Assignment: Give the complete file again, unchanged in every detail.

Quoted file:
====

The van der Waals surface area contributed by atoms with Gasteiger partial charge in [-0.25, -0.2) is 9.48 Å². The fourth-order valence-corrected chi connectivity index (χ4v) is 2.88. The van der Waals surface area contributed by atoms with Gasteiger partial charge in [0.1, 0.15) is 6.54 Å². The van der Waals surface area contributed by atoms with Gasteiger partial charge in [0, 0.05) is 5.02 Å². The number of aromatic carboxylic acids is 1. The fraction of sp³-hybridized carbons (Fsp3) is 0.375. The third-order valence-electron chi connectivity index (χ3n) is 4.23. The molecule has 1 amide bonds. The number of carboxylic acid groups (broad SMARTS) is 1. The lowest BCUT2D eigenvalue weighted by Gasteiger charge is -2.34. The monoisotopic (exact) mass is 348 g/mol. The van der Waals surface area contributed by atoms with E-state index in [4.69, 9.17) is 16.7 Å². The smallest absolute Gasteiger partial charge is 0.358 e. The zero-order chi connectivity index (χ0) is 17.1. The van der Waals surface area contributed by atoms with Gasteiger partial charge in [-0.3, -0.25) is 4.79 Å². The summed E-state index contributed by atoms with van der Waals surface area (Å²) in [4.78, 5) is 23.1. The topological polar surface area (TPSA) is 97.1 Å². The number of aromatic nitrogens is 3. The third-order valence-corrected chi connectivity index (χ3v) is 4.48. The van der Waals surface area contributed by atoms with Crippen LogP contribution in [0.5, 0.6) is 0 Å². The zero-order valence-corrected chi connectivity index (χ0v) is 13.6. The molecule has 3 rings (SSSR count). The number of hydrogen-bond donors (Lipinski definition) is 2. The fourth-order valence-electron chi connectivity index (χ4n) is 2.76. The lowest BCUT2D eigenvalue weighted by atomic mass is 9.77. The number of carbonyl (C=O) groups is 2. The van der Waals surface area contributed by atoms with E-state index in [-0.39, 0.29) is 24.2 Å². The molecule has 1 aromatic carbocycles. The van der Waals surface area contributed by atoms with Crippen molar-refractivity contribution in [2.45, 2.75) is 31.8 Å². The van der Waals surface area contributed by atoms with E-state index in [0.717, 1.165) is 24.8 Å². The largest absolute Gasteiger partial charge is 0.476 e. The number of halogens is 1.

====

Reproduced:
The van der Waals surface area contributed by atoms with Gasteiger partial charge in [-0.25, -0.2) is 9.48 Å². The fourth-order valence-corrected chi connectivity index (χ4v) is 2.88. The van der Waals surface area contributed by atoms with Gasteiger partial charge in [0.1, 0.15) is 6.54 Å². The van der Waals surface area contributed by atoms with Gasteiger partial charge in [0, 0.05) is 5.02 Å². The number of aromatic carboxylic acids is 1. The fraction of sp³-hybridized carbons (Fsp3) is 0.375. The third-order valence-electron chi connectivity index (χ3n) is 4.23. The molecule has 1 amide bonds. The number of carboxylic acid groups (broad SMARTS) is 1. The lowest BCUT2D eigenvalue weighted by Gasteiger charge is -2.34. The monoisotopic (exact) mass is 348 g/mol. The van der Waals surface area contributed by atoms with E-state index in [4.69, 9.17) is 16.7 Å². The smallest absolute Gasteiger partial charge is 0.358 e. The zero-order chi connectivity index (χ0) is 17.1. The van der Waals surface area contributed by atoms with Gasteiger partial charge in [-0.3, -0.25) is 4.79 Å². The summed E-state index contributed by atoms with van der Waals surface area (Å²) in [4.78, 5) is 23.1. The topological polar surface area (TPSA) is 97.1 Å². The number of aromatic nitrogens is 3. The third-order valence-corrected chi connectivity index (χ3v) is 4.48. The van der Waals surface area contributed by atoms with Crippen LogP contribution in [0.5, 0.6) is 0 Å². The zero-order valence-corrected chi connectivity index (χ0v) is 13.6. The molecule has 3 rings (SSSR count). The number of hydrogen-bond donors (Lipinski definition) is 2. The fourth-order valence-electron chi connectivity index (χ4n) is 2.76. The lowest BCUT2D eigenvalue weighted by atomic mass is 9.77. The number of carbonyl (C=O) groups is 2. The van der Waals surface area contributed by atoms with E-state index in [-0.39, 0.29) is 24.2 Å². The molecule has 1 aromatic carbocycles. The van der Waals surface area contributed by atoms with Crippen molar-refractivity contribution in [2.45, 2.75) is 31.8 Å². The van der Waals surface area contributed by atoms with E-state index in [0.717, 1.165) is 24.8 Å². The largest absolute Gasteiger partial charge is 0.476 e. The number of halogens is 1.